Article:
PALO ALTO, Calif. -- Law enforcement agencies for forensic analysis and criminal investigations have used biometrics technologies, such as fingerprint identification and facial recognition, for quite some time. Physical and logical access controls are other application areas where the technology has been used, though it is limited to a few highly secure areas in Department of Defense. However, the threat of terrorist attacks on the United States have given this technology a major boost due to its adoption by the Department of Homeland Security for border security applications.
The ultimate goal of the biometrics technology is to add an extra layer of security to the existing security infrastructure. For this to happen, the biometrics data needs to integrate with a myriad of databases, applications and technologies within the agency using the technology. Many times, the biometrics data requires sharing among multiple agencies, thereby requiring integration among these agencies. The process of storage, sharing and analysis of the biometrics data, and its integration with other systems and technologies, requires the services of a system integrator.
New analysis from Frost & Sullivan's Government IT and Telecom team (www.telecomservices.frost.com), U.S. Government Federal Civilian Agencies Spending on Biometrics-related Systems Integration, analyzes biometrics related system integration spending in the United States across three key agencies: Department of Homeland Security, Department of Justice and Department of State. These civilian agencies are the early adopters of biometrics and have ongoing and upcoming investment commitments for integration activities related to biometrics.
The Department of Homeland Security spending on biometrics system integration totaled $650 million in 2004, and projects to grow at a CAGR of 17.1 percent reaching $1.9 billion in 2011.
Interoperability and standardization across multiple systems, platforms, applications, devices and biometrics are essential to help the government share national security threat information with its agencies and allies. There is also a rising tendency to implement multi-modal biometrics, which intensifies the need for interoperability standards.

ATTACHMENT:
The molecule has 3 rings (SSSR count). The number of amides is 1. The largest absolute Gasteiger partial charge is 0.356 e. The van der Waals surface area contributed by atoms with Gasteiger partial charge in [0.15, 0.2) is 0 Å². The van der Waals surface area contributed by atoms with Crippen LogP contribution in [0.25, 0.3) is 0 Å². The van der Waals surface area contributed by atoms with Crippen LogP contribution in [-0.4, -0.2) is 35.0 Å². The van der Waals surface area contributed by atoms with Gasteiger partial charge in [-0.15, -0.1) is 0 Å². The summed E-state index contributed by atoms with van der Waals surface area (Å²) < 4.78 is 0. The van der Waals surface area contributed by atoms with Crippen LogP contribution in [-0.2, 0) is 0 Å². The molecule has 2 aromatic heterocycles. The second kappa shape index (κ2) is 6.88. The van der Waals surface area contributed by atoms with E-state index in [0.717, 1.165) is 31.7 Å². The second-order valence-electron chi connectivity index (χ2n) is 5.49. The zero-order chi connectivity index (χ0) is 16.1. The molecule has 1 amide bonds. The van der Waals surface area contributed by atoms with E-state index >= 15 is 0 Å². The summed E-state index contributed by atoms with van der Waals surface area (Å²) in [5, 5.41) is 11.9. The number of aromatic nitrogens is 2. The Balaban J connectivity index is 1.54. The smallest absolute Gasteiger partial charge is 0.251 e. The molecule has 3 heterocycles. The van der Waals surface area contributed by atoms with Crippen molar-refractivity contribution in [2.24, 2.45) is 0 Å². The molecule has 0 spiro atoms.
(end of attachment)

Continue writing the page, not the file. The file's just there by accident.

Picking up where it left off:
"The Registered Traveler program initiated by the Transportation Security Administration (TSA), has to clear major hurdles if it was to extend to other airports as a national program," says Frost & Sullivan Industry Analyst Roopa Shree H. "Currently, participants can use biometric kiosks only at the airports at which they registered."
It is imperative to adopt standards to enable interoperable systems to rapidly screen Registered Traveler members at all participating airports.
The Department of Homeland Security recently adopted its first biometric facial recognition standard that is consistent with international standards for biometric applications such as travel documents. This may just be the beginning of standardization in the industry.
With greater adoption of biometrics, there will inevitably be privacy concerns over data integrity. The public is primarily concerned about the misuse of the technology to invade or violate its privacy. Therefore, for large-scale adoption, it is critical to design systems that guard against possible abuse of the technology by the government.
Another government-related issue in the biometrics industry is the confusing bidding rules and contracting processes. Large system integrators have to dedicate entire departments and hundreds of sales personnel, engineers, and contractors to deal with the bidding and contracting process and long payment periods.
"While large system integrators can wait for extended payments, smaller companies may have more difficulty accommodating longer payment time frames," notes Roopa Shree. "The various contracting rules and time it takes to get paid discourage some smaller companies from entering and competing in the government vertical."